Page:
A number of aviation industry experts and observers today scoffed at the announcement that Amazon CEO Jeff Bezos plans to launch a drone-based delivery service in four or five years, saying the project is unlikely to ever gain FAA approval.
“I venture to suggest that this is utter nonsense,” Geoff Thomas, propulsion journalist for Arabian Aerospace magazine, says of the Amazon ‘Prime Air’ concept, which was revealed by Bezos on the CBS TV news program 60 Minutes last night.
“I can just imagine the CAA/FAA/EASA loving this one. Small-ish radio-controlled UAVs/drones flying around up to 300ft and colliding with birds, helicopters, microlights, and then landing on granny in the garden.”
Christian Kjelgaard, founder and editor of AirlinesAndDestinations.com, believes it is “very unlikely” the FAA will allow Amazon to fly UAVs around anyone’s neighborhood. Industry consultant Michael Miller agrees, suggesting that what Amazon is proposing will “never be approved”.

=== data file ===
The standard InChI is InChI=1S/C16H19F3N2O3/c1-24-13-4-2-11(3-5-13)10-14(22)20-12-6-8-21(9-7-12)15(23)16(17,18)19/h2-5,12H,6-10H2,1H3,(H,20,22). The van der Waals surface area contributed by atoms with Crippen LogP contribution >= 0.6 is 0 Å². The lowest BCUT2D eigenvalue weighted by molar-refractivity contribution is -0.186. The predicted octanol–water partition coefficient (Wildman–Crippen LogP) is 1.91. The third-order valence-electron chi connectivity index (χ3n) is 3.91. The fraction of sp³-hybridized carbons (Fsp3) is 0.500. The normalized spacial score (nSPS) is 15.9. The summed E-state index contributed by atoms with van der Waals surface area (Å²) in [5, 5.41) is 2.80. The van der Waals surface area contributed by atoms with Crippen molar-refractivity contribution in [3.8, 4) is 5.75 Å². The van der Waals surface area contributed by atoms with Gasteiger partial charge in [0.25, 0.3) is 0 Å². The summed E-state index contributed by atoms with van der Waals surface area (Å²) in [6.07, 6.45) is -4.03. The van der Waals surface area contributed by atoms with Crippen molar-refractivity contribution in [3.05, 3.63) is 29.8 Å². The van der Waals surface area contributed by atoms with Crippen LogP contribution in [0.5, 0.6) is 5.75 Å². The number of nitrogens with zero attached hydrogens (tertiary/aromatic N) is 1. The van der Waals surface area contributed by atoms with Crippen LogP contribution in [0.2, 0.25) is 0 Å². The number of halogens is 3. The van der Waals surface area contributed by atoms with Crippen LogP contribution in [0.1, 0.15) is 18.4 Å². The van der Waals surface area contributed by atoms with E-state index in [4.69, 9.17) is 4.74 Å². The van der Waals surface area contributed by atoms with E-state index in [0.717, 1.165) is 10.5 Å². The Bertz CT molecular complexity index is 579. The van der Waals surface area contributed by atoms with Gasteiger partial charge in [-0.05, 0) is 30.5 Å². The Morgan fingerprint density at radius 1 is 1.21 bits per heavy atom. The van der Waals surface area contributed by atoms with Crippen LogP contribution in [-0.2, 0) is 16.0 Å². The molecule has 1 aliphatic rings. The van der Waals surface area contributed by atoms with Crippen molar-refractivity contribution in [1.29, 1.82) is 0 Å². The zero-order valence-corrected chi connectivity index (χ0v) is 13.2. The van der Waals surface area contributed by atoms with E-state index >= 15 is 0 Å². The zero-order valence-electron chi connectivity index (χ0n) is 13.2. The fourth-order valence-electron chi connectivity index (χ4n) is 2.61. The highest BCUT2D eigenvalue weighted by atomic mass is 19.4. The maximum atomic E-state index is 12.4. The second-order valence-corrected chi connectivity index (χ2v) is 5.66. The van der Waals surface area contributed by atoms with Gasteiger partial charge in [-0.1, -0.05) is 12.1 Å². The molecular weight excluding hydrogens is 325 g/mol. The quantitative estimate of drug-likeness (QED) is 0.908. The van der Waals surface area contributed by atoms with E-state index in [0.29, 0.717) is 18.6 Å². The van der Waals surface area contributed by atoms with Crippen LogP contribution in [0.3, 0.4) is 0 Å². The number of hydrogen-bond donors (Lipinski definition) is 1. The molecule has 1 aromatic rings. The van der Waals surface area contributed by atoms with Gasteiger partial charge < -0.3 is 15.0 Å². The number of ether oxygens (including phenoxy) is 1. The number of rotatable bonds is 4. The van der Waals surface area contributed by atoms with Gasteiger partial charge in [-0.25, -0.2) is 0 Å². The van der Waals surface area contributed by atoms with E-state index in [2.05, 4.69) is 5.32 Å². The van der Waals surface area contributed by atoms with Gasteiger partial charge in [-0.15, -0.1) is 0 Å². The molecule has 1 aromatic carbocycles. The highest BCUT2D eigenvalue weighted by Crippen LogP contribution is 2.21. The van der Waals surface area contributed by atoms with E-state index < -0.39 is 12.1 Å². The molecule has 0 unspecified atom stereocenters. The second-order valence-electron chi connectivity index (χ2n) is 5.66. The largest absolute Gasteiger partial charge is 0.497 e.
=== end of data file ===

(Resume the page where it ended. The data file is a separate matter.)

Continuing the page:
Derek Schatz, a cyber security executive, notes that shooting drones “could be [a] new sport for the knuckleheads who aim lasers at airplanes”.
While renowned travel analyst Henry Harteveldt applauds Amazon “for truly creative, innovative thinking”, he doesn’t think Prime Air is very practical for densely populated cities, or cities where tall buildings are common. “What wouldn’t surprise me is to see Amazon ‘compromise’ with something creative but more practical for delivery,” says Harteveldt.
Tom Ronell, a long-time industry consultant, points out that the South China Morning Post in September reported that a Shenzhen-based delivery company had begun experimenting with a drone-based delivery system.
He opines that Prime Air is probably nothing more than a publicity stunt, revealed the evening before ‘Cyber Monday’ was set to kick off, no less. Cyber Monday is one of the biggest online shopping days of the year in the United States. “[It] is similar to Michael O’Leary, the [CEO of] Ryanair, saying that he is going to install pay toilets and standing sections on his Boeing 737s. Gets millions in free publicity but is not going to happen any time in the foreseeable future.”
Amazon could not be immediately reached for comment. See the company’s now viral video about Prime Air here.